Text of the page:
Source: Deep Learning on Medium
Natural Language Processing
Although not as fancy as the other domains in deep learning, arguably NLP algorithms are the most sophisticated and successful so far. This success may be attributed to the relatively easier task of training on a text corpus compared to images and videos. Not only has NLP seen immense progress this decade, but it has also successfully become a staple in various commercial applications. As you will notice in the following subsections that researchers at Google have played the most significant role in improving NLP algorithms, yet there have also been contributions from almost all global research labs in its progress.
Technically also known as a distributional semantic model, today word embeddings are used in almost all NLP algorithms. While embedding words as vectors had been proposed way back in 2003 by Bengio et al., it was still computationally expensive and more efficient algorithms were required for their implementation. Come 2013, Google pushed this technique into widespread use by proposing the Continuous Bag-of-Words Model (CBOW) and the Continuous Skip-gram Model (original paper and extensions proposed by the same authors). to compute them and providing an open-source implementation in the form of word2vec. In 2015, we witnessed Stanford researchers introduced the GloVe model which further improved upon word embedding algorithms.
While LSTMs were originally proposed in 1997 by Hochreiter and Schmidhuber, it was during this decade that they really rose to prominence. Although they have eventually been outperformed by newer algorithms, they still played a massive role in several commercially successful translation software such as Google Translate and Apple’s Siri. Kyunghyun Cho et al. provided a further improvement to the LSTM architecture by proposing the Gated recurrent unit (GRU). The GRU naturally leads us to the next innovation…
As part of Google, Sutskever et al. introduced the now popular Seq2Seq model in 2014. Extending upon the previous works on RNNs, LSTMs and GRU, this embedding-decoding technique is what currently powers Google Translate and many other NLP tasks. It is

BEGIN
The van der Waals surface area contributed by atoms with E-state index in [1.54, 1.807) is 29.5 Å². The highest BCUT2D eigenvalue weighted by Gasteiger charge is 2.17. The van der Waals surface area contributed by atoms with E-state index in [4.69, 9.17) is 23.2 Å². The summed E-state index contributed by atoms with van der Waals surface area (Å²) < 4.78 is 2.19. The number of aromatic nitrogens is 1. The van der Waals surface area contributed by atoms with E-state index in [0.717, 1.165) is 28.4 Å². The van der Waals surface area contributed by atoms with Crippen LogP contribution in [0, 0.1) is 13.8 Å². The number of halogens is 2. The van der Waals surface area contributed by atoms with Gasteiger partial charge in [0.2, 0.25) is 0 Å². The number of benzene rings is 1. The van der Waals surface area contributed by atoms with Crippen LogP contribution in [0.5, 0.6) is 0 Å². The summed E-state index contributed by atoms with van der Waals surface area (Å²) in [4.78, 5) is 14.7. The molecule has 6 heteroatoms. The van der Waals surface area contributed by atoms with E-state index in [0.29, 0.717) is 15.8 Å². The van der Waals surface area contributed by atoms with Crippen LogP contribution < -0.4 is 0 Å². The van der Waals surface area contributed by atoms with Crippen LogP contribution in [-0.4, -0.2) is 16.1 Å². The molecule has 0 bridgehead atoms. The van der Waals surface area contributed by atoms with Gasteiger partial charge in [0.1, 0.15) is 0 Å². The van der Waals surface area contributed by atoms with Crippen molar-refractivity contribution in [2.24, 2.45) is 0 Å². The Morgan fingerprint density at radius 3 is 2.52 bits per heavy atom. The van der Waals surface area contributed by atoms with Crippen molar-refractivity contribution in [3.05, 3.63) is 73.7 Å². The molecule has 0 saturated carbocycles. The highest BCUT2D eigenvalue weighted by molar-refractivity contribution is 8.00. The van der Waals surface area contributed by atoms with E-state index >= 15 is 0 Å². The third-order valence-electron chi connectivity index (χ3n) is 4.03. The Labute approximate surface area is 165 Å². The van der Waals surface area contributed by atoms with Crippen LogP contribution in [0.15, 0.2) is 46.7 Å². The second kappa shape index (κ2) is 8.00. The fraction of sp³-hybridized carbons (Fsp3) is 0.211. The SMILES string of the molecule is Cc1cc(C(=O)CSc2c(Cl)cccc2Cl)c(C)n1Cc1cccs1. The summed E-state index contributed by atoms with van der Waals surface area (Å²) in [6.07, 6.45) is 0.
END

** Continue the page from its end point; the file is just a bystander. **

Google Brain caused quite a stir when they introduced the paper interestingly titled “Attention Is All You Need”. By narrowing down the focus only to the important components of data, attention offered improved performance over the LSTMs and was also lighter in terms of computation power required.
Google yet again managed to provide a breakthrough in NLP before the end of the decade by introducing BERT. It is a language representation model that simultaneously considers the text from the left and right sides. While one can say that Google researchers achieved state-of-the-art in several NLP tasks due to the unparalleled processing power at their disposal, the model is quite adaptable. The pre-trained BERT model can be adapted to any task by simply adding an additional output layer.
In October 2011, iPhone 4S was the first Apple product to come integrated with Siri. This was revolutionary in the smartphone segment as for the first time a technology very much associated with futuristic Artificial Intelligence was available to the mass commercial market. As of today, the market is filled with voice assistants that perform exceedingly well at a range of tasks such as voice recognition, speech to text, text translation, etc. To see just how far we have come with this technology, step into the house of anyone who is tech-savvy and call out “Alexa!”. More likely than not you will be welcomed by a familiar response.
An interesting read if you question the progress of current NLP: https://www.theatlantic.com/technology/archive/2018/01/the-shallowness-of-google-translate/551570/